§ 4.38 p.m.
§ Order of the Day for the Second Reading read.
§ THE PARLIAMENTARY UNDERSECRETARY OF STATE FOR WAR (LORD NATHAN)
My Lords, this is a short 13 Bill, but rather technical. Within its limited scope, it is somewhat urgent and important. It relates to the maintenance of police forces overseas and also to those employed on police duties in territories outside this country at the invitation of foreign Governments. The immediate purpose of the Bill is to provide for such forces in the British occupied zones in Germany and in Austria, and also for the Police Mission now in Greece at the invitation of the Greek Government. Your Lordships will be aware that law and order have hitherto been maintained in the British zone in Germany by the British Army of Occupation. They have performed very valuable work in that respect; it is work to which perhaps not very great public attention has been paid, but it is worthy of the greatest commendation. It is felt, however, that the time has now come when we must look forward to the creation of an adequate civilian police force.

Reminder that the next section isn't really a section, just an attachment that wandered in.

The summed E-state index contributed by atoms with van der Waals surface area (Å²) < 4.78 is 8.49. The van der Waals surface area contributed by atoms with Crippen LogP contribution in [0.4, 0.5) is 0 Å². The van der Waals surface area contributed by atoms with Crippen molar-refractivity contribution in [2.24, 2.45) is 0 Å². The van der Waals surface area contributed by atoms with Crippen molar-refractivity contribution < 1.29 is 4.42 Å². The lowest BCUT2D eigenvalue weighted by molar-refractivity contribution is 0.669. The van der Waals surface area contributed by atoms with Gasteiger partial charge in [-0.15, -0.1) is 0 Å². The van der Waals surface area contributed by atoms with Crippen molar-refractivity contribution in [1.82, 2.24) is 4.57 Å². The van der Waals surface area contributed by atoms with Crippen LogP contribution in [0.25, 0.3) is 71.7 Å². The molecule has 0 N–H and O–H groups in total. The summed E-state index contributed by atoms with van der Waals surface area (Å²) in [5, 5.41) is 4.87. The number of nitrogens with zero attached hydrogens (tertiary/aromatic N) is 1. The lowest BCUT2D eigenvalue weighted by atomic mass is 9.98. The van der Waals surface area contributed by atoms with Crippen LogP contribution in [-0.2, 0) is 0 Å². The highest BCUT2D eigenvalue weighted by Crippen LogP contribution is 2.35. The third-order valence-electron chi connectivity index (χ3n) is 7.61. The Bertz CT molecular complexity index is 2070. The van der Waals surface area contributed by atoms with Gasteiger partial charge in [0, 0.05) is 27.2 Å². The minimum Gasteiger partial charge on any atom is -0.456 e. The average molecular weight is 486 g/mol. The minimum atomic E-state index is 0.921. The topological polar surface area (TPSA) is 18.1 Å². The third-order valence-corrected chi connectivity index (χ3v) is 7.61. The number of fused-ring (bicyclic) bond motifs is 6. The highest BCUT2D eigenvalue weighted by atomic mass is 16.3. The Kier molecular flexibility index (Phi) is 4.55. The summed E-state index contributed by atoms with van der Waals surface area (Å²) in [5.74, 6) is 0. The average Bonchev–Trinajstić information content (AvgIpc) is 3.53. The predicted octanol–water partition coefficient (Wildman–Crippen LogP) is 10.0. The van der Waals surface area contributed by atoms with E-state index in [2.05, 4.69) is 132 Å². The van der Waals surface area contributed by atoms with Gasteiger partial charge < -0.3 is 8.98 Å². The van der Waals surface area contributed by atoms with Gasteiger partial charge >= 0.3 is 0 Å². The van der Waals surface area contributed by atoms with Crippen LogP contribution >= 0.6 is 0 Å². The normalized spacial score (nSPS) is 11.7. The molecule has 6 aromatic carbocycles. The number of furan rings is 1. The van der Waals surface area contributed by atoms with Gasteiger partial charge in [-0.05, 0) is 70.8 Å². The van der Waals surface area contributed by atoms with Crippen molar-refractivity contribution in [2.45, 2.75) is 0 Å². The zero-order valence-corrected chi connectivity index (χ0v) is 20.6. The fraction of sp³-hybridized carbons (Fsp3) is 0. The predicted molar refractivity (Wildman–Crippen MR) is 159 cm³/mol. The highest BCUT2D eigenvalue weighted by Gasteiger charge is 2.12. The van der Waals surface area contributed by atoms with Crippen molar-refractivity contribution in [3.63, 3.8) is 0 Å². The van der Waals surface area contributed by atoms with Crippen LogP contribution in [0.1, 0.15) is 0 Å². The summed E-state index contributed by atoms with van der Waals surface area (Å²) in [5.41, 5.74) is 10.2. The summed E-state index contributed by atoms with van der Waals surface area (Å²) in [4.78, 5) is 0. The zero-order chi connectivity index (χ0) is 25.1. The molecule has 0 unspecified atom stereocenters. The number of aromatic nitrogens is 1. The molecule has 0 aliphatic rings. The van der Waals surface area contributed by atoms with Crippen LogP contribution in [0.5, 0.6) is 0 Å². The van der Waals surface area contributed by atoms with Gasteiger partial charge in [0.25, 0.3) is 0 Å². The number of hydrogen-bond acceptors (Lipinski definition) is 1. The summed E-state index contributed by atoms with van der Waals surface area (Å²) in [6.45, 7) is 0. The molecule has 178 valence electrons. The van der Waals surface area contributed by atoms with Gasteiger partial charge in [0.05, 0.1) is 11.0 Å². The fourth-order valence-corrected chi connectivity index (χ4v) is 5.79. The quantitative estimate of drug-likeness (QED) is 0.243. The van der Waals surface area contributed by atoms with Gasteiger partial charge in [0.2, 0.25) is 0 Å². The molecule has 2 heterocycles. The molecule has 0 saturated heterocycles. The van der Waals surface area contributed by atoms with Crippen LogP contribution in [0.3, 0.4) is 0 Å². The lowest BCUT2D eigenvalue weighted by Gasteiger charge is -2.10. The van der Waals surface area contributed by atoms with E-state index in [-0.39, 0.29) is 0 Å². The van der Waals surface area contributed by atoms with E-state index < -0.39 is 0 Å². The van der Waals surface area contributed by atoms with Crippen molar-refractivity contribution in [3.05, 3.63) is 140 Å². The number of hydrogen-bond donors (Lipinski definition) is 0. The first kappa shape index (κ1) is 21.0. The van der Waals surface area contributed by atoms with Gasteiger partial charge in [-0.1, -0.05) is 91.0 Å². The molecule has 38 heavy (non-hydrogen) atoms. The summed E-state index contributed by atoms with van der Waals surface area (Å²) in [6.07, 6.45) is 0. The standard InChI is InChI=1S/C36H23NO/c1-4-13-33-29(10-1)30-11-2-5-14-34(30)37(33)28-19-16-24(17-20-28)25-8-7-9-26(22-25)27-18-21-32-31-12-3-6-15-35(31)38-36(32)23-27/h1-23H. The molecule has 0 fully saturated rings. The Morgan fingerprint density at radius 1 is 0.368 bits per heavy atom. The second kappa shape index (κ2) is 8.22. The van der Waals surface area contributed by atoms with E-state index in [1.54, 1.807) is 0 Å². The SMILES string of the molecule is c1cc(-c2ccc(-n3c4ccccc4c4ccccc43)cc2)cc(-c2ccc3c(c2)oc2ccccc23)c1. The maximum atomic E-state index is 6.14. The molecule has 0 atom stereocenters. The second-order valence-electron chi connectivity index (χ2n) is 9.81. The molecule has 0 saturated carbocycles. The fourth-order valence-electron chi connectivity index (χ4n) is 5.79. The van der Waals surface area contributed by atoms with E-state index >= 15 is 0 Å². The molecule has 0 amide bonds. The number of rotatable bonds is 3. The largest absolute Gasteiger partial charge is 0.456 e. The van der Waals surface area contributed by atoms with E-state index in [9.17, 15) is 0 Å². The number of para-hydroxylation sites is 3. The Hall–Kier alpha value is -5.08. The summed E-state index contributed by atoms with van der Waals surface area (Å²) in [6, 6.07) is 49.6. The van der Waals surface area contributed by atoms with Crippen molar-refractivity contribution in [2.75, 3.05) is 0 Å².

With that object in view, it is necessary that measures should be brought into operation whereunder the German police forces in the municipal areas of Germany may be purged and denazified in personnel, methods and outlook, and may be reconstructed and reconstituted so as to be able to function in the British zone in Germany with, we hope, very much the same outlook and by very much the same methods as those which have been perfected over a very long period of years in this country. Consequently, police forces are required in Germany not so much for the purpose of actually performing the duties as of ensuring that the duties are performed, and for creating and instructing a police force drawn from German civilians. So far as the British zone in Germany is concerned, the establishment of the force is, I think, 815. In Austria, where the problem is of a somewhat different nature, and a good deal easier, there is a very small group of eleven as the establishment; and in the mission to Greece there are about fifty. The denazification of the German police forces, and the constitution of new police forces in municipal areas with a modern and, as we hope, British outlook and method, will be undertaken by the force there under the command of Colonel G. H. Holland, who is one of His Majesty's Inspectors of Constabulary for England and Wales. The small group in Austria, with a headquarter establish- 14 ment of only eleven persons, is headed by Mr. J. H Nott-Bower, an Assistant Commissioner of the Metropolitan Police. The Police Mission which is in Greece at the invitation of the Greek Government is under the Command of Lieut.-Colonel Sir Charles Wickham, Inspector-General of the Royal Ulster Constabulary.